Femur bone mineral desnity (BMD) is a strong predictor of hip fracture, as established by the wider literature; however many hip fractures occur in patients whose femur BMD is not markedly reduced and the hip-fractured patients whose BMD levels are above the threshold for the diagnosis of osteoporosis have scarcely been investigated. The aim of this cross-sectional study was to evaluate the differences between the hip-fractured patients with and without osteoporosis. We studied 600 white patients consecutively admitted to our Rehabilitation hospital because of their first hip fracture. All the fractures were either spontaneous or resulted from minimal trauma. 562 of the 600 patients (494 women and 68 men) underwent BMD assessment by dual-energy X-ray absorptiometry (DXA) at the unfractured femur, 22.1 ±9.8 (mean ±SD) days after the fracture. The diagnosis of osteoporosis was established when the T Score was < -2.5. The reference range for men was derived from male population. Among the 562 patients, 173 (i.e. 31%) did not fulfill the diagnostic criterion for osteoporosis. They were younger (mean difference between groups 3.4 years; 95%CI 1.9-4.9; p<0.001), taller (4.1 cm; 95%CI 2.9-5.3; p<0.001) and fatter (11.3 kg; 95%CI 9.5-13.1; p<0.001). A higher percentage of men was found among the patients without osteoporosis (19% versus 9%; mean difference between groups 10%; 95%CI 3.8-15; p<0.01) as well as a higher percentage of cervical than trochanteric fractures (61% versus 42%; mean difference between groups 19%; 95%CI 9.4-27; p<0.001). The functional recovery evaluated by using the Barthel index was significantly better in the patients without osteoporosis (mean difference between groups 9.65; 95%CI 1.25-18.1; p<0.05). The association between the variables listed above and the absence of osteoporosis was confirmed by logistic multiple regression. On the contrary, no differences were found in laboratory tests, distribution of the main prognostic factors and length of stay in hospital between the two groups. In conclusion, several factors were associated with the absence of osteoporosis in a sample of hip-fractured patients. A better functional recovery was shown, suggesting that high levels of BMD may predict a low risk of disability following the fracture.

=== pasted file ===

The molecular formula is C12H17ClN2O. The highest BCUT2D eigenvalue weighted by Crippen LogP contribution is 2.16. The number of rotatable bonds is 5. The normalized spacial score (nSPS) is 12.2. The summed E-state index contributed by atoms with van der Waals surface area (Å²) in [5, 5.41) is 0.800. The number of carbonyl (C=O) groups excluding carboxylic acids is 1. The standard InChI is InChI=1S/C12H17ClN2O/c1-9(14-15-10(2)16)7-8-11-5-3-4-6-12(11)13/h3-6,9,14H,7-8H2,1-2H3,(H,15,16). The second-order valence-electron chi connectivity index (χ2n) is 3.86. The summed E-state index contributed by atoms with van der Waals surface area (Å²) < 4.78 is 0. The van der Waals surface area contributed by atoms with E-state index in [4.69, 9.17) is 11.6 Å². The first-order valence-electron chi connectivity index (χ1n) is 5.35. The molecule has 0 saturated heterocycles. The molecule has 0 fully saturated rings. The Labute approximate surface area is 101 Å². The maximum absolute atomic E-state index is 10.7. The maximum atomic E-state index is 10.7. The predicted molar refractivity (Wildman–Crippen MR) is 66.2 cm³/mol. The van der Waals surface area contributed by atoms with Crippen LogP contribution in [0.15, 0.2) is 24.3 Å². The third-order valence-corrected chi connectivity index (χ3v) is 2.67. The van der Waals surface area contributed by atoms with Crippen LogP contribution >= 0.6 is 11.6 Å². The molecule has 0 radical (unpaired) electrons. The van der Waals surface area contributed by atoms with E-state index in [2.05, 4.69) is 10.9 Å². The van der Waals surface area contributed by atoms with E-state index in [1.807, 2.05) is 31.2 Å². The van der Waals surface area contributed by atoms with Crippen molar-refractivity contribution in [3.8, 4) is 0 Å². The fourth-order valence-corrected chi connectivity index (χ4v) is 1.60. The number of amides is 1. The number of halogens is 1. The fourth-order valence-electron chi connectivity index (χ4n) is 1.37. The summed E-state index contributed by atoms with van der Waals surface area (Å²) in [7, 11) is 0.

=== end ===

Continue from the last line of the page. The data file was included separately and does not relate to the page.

INCIDENCE OF HIP AND FOREARM FRACTURES IN THE POPULATION OF EAST SIBERIA, RUSSIA